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What’s your approach to coffee?

Buy the good stuff and don’t underextract it. We’re all-in on the modern barista tool suite—scales, refractometers, VST baskets, big flat burrs, big flat tampers—it’s indispensible in the quest to make consistently good coffee. But we’re trying to keep that stuff inside the truck so what makes it through the window to the customer is a very tasty drink and a heavy dash of friendliness to go with it.

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Any machines, coffees, special equipment lined up?

The heart of our entire operation is a beautiful 20kW Power Tech diesel generator. With enough power to comfortably power a block of suburban homes (or lift an X-Wing from the Dagobah swamp), it’s 1000lbs of possibility.

For espresso, we’ve got a workhorse 2-group Linea EE espresso machine with “Piero” group caps (perhaps the ideal machine for a scrappy, analog life on a coffee truck) and a Mahlkönig K30 Air grinder. For batch filter coffee, we’re using a Fetco 2151-XTS. We’re also using the vastly underappreciated Mahlkonig Tanzania, not only for filter coffee, but for decaf espresso—which is well within its capability and saves precious counter space. I kind of wish I saw more Tanzanias on bars, and fewer EK43s…but that’s just me. Two separate cartridges of BWT Bestmax water filtration are keeping the water quality amazing and the machines happy. We’ve also got an obligatory smattering of manual brewing paraphernalia. Our Atago PAL-Coffee refractometer has been true friend, or PAL you might say.

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What’s your hopeful target opening date/month?

We are now open and rolling around the Atlanta area! We are the only coffee truck in town, so in some ways we are creating our own market. This is both daunting and really fun. So far we’re doing a mix of regularly-scheduled locations, food truck events, festivals, weddings, and film set catering.

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Are you working with craftspeople, architects, and/or creatives that you’d like to mention?

The inimitable Terry Ziniewicz consulted on our truck design and really took us to the next level. The man has done it all and it shows, and we’re thankful.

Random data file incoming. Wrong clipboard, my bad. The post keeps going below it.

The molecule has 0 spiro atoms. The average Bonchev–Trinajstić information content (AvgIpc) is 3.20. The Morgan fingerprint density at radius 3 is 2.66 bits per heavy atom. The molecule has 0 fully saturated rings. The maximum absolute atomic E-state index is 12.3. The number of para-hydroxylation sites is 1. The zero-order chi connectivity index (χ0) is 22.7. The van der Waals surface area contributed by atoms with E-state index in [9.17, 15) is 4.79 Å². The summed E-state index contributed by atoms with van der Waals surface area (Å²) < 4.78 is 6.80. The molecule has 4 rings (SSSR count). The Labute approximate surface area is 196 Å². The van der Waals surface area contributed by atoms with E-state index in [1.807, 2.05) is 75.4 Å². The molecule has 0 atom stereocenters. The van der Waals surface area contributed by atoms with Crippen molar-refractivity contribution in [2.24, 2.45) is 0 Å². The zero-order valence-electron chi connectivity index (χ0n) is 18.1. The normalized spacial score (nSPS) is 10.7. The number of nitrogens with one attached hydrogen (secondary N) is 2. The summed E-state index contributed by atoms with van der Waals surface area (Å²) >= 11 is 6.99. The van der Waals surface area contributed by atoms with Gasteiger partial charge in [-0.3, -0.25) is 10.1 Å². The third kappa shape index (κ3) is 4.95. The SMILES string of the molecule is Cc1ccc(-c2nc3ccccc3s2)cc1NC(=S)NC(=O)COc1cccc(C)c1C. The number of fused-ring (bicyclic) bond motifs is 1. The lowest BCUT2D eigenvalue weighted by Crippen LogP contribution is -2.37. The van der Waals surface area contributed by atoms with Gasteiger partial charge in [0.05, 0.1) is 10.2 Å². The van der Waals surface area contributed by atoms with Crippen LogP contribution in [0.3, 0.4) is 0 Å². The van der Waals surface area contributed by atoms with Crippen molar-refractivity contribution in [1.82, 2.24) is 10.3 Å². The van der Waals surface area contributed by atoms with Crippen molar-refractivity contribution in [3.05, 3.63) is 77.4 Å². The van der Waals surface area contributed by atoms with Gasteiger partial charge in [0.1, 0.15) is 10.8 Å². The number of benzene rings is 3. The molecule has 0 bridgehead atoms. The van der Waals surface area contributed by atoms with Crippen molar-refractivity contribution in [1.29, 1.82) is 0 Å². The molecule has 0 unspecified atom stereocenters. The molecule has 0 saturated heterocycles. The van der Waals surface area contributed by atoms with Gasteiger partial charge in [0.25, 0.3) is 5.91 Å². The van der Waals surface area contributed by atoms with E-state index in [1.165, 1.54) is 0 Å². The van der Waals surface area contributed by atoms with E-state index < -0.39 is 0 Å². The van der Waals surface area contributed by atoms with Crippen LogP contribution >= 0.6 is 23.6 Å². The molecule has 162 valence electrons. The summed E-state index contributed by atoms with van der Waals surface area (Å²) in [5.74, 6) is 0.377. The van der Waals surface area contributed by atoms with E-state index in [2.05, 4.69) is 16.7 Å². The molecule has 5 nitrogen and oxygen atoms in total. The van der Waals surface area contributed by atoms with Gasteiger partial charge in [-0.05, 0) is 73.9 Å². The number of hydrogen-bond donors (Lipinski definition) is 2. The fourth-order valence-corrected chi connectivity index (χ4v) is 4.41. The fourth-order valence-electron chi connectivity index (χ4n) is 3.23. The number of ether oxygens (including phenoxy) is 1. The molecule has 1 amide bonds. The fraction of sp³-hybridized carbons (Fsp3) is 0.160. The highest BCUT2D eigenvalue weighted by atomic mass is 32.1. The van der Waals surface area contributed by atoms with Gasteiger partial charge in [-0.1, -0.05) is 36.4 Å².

M&R Specialty Trailers built out the interior of the truck and were unbelievable to work with. The plumbing alone was “like fitting 10lbs of potatoes in a 5lb bag” and they executed flawlessly. If you’re building a food truck, they’re your guys.

Laura Balfour designed our brand identity and our awesome truck wrap.

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How do we find y’all? Are there regularly scheduled events? 

One of the enjoyable things about the truck is that our address changes every day, but we have regular hours every Wednesday in Clarkston at 4170 E Ponce de Leon Ave. If folks really want to see what we’re about, I usually tell them to come by on a Wednesday when we set out tables, chairs, umbrellas (and high-speed fans…this is Georgia in the summer after all) and act as a neighborhood café in a place that has never really had one before. We’ve served people from 26 countries in our short 6 weeks and seeing the truck turn into that kind of multicultural gathering spot is definitely a dream come true. Fun fact: among our international customers, Ethiopians are easily the best-represented group. Ethiopian coffee culture is no joke!

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Refuge Coffee Co. is a mobile truck, with no static address. You can find them zooming around the Atlanta area by following Refugee on Instagram, Facebook, and Twitter.

Editor’s note: Terry Ziniewicz, mentioned above as a consultant on this project, has been a longtime friend and advertising partner of Sprudge and is related to one of its founders by marriage.